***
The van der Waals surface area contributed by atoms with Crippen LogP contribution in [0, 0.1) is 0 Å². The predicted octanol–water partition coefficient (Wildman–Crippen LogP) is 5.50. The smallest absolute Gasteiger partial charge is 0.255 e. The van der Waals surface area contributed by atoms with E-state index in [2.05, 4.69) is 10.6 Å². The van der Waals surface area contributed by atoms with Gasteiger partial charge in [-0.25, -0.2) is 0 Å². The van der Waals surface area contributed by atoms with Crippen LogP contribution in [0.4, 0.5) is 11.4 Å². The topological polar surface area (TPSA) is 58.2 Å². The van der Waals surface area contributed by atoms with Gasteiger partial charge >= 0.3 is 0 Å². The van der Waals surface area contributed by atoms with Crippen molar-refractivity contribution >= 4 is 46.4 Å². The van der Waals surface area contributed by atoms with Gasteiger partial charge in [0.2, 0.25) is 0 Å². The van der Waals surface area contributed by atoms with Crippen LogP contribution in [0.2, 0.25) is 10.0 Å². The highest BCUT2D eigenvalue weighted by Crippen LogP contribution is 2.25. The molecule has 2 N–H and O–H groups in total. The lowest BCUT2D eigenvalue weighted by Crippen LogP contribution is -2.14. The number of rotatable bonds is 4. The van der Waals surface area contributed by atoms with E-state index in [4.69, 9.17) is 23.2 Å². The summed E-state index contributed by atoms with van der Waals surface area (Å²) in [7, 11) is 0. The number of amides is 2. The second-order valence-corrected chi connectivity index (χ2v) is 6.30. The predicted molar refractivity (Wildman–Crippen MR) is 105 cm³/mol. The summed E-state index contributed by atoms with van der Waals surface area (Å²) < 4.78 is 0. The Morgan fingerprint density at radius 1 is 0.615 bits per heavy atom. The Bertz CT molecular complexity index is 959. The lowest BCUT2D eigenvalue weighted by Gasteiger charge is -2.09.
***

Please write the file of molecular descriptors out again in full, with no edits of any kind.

The van der Waals surface area contributed by atoms with Crippen LogP contribution in [0, 0.1) is 0 Å². The predicted octanol–water partition coefficient (Wildman–Crippen LogP) is 5.50. The smallest absolute Gasteiger partial charge is 0.255 e. The van der Waals surface area contributed by atoms with E-state index in [2.05, 4.69) is 10.6 Å². The van der Waals surface area contributed by atoms with Gasteiger partial charge in [-0.25, -0.2) is 0 Å². The van der Waals surface area contributed by atoms with Crippen LogP contribution in [0.4, 0.5) is 11.4 Å². The topological polar surface area (TPSA) is 58.2 Å². The van der Waals surface area contributed by atoms with Gasteiger partial charge >= 0.3 is 0 Å². The van der Waals surface area contributed by atoms with Crippen molar-refractivity contribution >= 4 is 46.4 Å². The van der Waals surface area contributed by atoms with Gasteiger partial charge in [0.2, 0.25) is 0 Å². The van der Waals surface area contributed by atoms with Crippen LogP contribution in [0.2, 0.25) is 10.0 Å². The highest BCUT2D eigenvalue weighted by Crippen LogP contribution is 2.25. The molecule has 2 N–H and O–H groups in total. The lowest BCUT2D eigenvalue weighted by Crippen LogP contribution is -2.14. The number of rotatable bonds is 4. The van der Waals surface area contributed by atoms with E-state index in [4.69, 9.17) is 23.2 Å². The summed E-state index contributed by atoms with van der Waals surface area (Å²) in [7, 11) is 0. The number of amides is 2. The second-order valence-corrected chi connectivity index (χ2v) is 6.30. The predicted molar refractivity (Wildman–Crippen MR) is 105 cm³/mol. The summed E-state index contributed by atoms with van der Waals surface area (Å²) < 4.78 is 0. The Morgan fingerprint density at radius 1 is 0.615 bits per heavy atom. The Bertz CT molecular complexity index is 959. The lowest BCUT2D eigenvalue weighted by Gasteiger charge is -2.09.